The desire to extend the application of pipelines to ever more challenging loading conditions during both during installation and operation has been driving the development of fitness for service methods to reduce their over-conservatism while remaining confident that the structure will be safe. Pipelines intended for deeper water, higher pressure, installation methods or upset conditions (e.g. ground movement) involving strains beyond yield impose greater challenges to integrity.
The development of fracture toughness testing had traditionally been through the use of the deeply notched bend (SENB) tests, which are intended to impose a high degree of crack tip constraint, and hence provide a lower bound estimate of fracture toughness. Recognition that flaws in pipeline girth welds are subjected to lower crack tip constraint has led to the development of the single edge notch tension (SENT) test which has lower constraint than the SENB specimen. Collaboration between Henryk Pisarski (Figure 6) at TWI in the UK, and SINTEF and DNV in Norway along with a group in industry partners produced guidance for fracture control for pipeline installation methods introducing cyclic plastic strain, which became DNV’s Recommended Practice DNV-RP-F108 in 2006 . The method intended for pipe installation by methods such as reeling used SENT specimens to measure fracture toughness from a notched specimen whose constraint more closely matched that of a flaw in a girth weld. The method used multiple-specimens to produce a J R-curve which was then used in an assessment procedure based on BS7910, to generate flaw acceptance criteria.
The higher value of fracture toughness that can be obtained from a SENT specimen compared to a SENB specimen has led to a rapid growth of interest in using these specimens for other fracture mechanics assessment and testing. SENT testing has been enthusiastically been adopted by the offshore pipeline industry (eg in DNV-OS-F101) and gradually been accepted by the pipeline industry in general. However, the initial testing procedures for SENT specimens gave the fracture toughness exclusively in terms of J R-curves rather than CTOD.
Although developed for pipeline installation, there is growing evidence that the biaxial loading experience by pipelines during operation may also exhibit similar ductile tearing resistance as the R-curve measured from SENT testing , making SENT specimens appropriate for analysis of pipeline operation as well. DNV-OS-F101 standard for submarine pipeline systems  describes in its Appendix A a fracture mechanics method to determine the acceptability of flaws. The 2012 version requires the fracture toughness testing to be performed on SENT specimens, and expresses the fracture toughness requirements in terms of J. It allows the fracture toughness to be expressed as CTOD only if the procedure for calculating CTOD is demonstrated to be conservative.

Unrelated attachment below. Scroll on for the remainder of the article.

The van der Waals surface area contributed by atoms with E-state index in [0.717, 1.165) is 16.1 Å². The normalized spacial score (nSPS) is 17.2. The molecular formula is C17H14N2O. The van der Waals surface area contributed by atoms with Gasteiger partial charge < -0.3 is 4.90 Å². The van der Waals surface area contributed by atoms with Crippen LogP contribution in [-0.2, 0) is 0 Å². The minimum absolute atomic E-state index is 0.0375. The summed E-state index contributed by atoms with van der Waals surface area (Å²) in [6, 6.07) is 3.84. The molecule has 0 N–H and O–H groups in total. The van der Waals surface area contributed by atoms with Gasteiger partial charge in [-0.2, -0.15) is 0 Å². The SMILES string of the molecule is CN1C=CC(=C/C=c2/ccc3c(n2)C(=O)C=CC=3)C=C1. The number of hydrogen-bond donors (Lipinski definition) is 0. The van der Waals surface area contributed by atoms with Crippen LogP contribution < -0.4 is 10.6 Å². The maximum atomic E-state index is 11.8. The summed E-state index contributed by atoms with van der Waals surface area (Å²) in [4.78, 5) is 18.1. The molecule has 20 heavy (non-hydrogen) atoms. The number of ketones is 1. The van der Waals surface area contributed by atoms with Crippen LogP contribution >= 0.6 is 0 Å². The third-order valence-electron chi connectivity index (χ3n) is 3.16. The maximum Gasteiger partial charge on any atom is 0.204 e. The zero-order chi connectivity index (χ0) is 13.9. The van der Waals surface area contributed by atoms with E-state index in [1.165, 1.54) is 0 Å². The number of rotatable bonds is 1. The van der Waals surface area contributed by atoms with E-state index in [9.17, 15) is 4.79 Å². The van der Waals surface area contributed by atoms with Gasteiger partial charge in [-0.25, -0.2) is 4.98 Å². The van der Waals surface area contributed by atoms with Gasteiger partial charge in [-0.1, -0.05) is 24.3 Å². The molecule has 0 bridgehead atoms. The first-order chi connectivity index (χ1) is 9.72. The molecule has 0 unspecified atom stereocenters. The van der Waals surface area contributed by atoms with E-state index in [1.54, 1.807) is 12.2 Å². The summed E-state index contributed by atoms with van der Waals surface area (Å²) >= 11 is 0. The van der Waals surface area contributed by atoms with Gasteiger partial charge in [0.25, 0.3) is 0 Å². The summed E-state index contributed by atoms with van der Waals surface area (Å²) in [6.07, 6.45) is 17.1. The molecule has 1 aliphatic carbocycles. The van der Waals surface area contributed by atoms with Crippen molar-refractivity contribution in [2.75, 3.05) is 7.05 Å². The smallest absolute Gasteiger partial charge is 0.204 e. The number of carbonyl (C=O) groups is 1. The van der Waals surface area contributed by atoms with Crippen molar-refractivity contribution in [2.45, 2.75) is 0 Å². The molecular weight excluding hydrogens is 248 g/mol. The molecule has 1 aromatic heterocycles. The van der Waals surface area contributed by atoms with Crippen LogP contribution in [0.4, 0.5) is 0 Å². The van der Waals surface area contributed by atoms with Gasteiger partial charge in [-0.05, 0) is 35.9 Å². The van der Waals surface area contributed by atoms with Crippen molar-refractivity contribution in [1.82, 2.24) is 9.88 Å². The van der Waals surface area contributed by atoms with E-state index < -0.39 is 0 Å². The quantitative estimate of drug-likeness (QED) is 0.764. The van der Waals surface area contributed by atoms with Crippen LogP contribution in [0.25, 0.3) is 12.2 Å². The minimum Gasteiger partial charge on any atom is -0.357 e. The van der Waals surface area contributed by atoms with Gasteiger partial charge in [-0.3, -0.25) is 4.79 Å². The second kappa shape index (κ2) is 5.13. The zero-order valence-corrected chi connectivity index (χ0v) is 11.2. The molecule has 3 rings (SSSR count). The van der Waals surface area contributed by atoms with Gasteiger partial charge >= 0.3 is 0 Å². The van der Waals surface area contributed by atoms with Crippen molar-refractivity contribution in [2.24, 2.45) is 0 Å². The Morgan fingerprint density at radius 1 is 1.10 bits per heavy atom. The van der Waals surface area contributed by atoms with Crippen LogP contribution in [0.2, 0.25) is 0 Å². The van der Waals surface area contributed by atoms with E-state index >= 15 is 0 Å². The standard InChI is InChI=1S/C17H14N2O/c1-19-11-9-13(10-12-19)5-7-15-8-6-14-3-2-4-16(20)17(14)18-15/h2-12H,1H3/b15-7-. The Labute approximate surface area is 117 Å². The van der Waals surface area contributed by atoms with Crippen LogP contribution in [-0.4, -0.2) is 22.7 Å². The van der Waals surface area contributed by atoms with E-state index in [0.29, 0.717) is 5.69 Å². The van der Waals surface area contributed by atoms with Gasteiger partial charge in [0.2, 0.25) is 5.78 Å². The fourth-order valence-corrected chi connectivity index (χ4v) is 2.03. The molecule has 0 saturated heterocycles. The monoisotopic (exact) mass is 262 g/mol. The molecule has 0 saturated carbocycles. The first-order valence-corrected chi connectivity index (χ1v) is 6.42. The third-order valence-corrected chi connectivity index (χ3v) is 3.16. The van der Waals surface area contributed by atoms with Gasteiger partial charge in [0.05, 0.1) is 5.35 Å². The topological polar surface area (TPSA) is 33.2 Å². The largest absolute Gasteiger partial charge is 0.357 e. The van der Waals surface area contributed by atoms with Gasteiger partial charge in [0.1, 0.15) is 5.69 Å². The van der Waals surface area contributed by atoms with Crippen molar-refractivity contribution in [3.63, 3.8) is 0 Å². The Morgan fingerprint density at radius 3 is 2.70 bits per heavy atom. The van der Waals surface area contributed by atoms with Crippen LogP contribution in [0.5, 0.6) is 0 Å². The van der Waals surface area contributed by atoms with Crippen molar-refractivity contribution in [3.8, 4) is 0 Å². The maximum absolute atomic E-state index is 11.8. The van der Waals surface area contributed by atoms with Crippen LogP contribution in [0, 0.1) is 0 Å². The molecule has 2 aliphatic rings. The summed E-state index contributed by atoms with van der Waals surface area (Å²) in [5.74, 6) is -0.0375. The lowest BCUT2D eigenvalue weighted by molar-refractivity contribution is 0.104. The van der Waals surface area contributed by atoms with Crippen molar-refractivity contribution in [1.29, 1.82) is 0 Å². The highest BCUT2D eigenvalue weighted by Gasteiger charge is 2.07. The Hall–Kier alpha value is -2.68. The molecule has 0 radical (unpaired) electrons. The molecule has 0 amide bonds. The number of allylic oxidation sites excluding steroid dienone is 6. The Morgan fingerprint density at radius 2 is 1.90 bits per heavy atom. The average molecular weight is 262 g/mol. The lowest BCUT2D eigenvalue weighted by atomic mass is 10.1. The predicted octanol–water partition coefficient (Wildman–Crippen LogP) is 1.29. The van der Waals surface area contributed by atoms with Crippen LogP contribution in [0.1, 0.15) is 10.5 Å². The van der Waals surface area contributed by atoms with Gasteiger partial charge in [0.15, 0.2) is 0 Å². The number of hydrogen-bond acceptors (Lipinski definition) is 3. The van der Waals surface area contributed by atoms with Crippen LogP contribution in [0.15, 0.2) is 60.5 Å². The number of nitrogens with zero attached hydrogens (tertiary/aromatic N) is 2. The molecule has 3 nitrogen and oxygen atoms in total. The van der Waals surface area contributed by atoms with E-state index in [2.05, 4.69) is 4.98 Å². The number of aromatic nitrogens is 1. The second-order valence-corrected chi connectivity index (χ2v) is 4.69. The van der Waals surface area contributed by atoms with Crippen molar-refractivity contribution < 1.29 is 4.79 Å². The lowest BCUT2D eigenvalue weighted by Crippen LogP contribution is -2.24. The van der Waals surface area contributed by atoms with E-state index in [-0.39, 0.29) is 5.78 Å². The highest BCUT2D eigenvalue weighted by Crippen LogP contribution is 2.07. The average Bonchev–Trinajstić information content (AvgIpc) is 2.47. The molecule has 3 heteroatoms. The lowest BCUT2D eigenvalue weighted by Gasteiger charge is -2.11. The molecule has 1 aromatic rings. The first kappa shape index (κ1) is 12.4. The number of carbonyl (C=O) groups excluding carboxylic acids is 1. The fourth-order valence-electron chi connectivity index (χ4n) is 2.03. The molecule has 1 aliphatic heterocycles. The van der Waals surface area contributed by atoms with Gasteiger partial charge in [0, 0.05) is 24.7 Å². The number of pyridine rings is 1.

CTOD from SENT tests
Despite its growing popularity, there is currently no standardised procedure for carrying out SENT tests, nor for determining CTOD in a SENT specimen. This gap in CTOD knowledge led to a study by TWI to validate methods for determining CTOD in the SENT specimen . The work compared direct measurements of CTOD made by silicone crack infiltration to a finite element model of the SENT specimen to predict CTOD, and the double clip gauge method to determine CTOD using the equivalent triangles rule. These methods were also compared to CTOD from J equations in recent literature to improve upon the over-conservative equation given in the 2010 version of DNV-OS-F101 .
Using silicone rubber crack infiltration allowed direct measurement of CTOD to be made from replicas of the SENT specimen notch, although the method is not practical for routine testing. FEA models also give a reliable way to determine CTOD, but require too much analytical processing to be practical for determining CTOD for every fracture mechanics test. These methods were used to compare the effectiveness of other simpler methods for calculating CTOD.
DNV-OS-F101:2012  now also gives a revised method to calculate CTODmat from Jmat (equation 3), which uses the material yield strength (YS) and an estimate of CTOD to be iteratively improved using the following clauses to determine the parameter X.
CTODmat≤0.1 mm; X = 1.8
0.1 mm < CTODmat< 0.4 mm; X = 1.9 - CTOD mat
CTODmat³0.4 mm; X = 1.5
The intention of this comparison was to provide confidence in the value of CTOD that is determine when using SENT test specimens, so that the validation of the SENT specimen approach keeps pace with the pipeline industry’s need to continue to define fracture toughness in terms of CTOD, while using the most modern test methods.
Further research into SENT testing with the intention of developing a complete and thorough testing standard is being carried out at TWI as part of a Group Sponsored Project, while research on SENT testing is also active in the US, Brazil and Canada. The authors of this paper are involved in the British Standards committee which will eventually publish the SENT testing standard as BS 8571 in the near future.
Nevertheless, the CTOD fracture toughness parameter is being withdrawn from the fitness for service assessment standard BS7910 in the 2013 version, which will directly use only K to determine the fracture ratio. However, the intuitive understanding of CTOD as fracture toughness by a wide range of industries will mean that it will continue to be used to describe fracture toughness for some time to come. Indeed, there is current discussion on whether J or CTOD are the appropriate fracture characterising parameters when considering assessments in the plastic regime. For example, the strain-based assessment procedure used by ExxonMobil uses CTOD . Pipeline assessment research and development continues towards strain-based methods and the CTOD parameter is well suited for this application.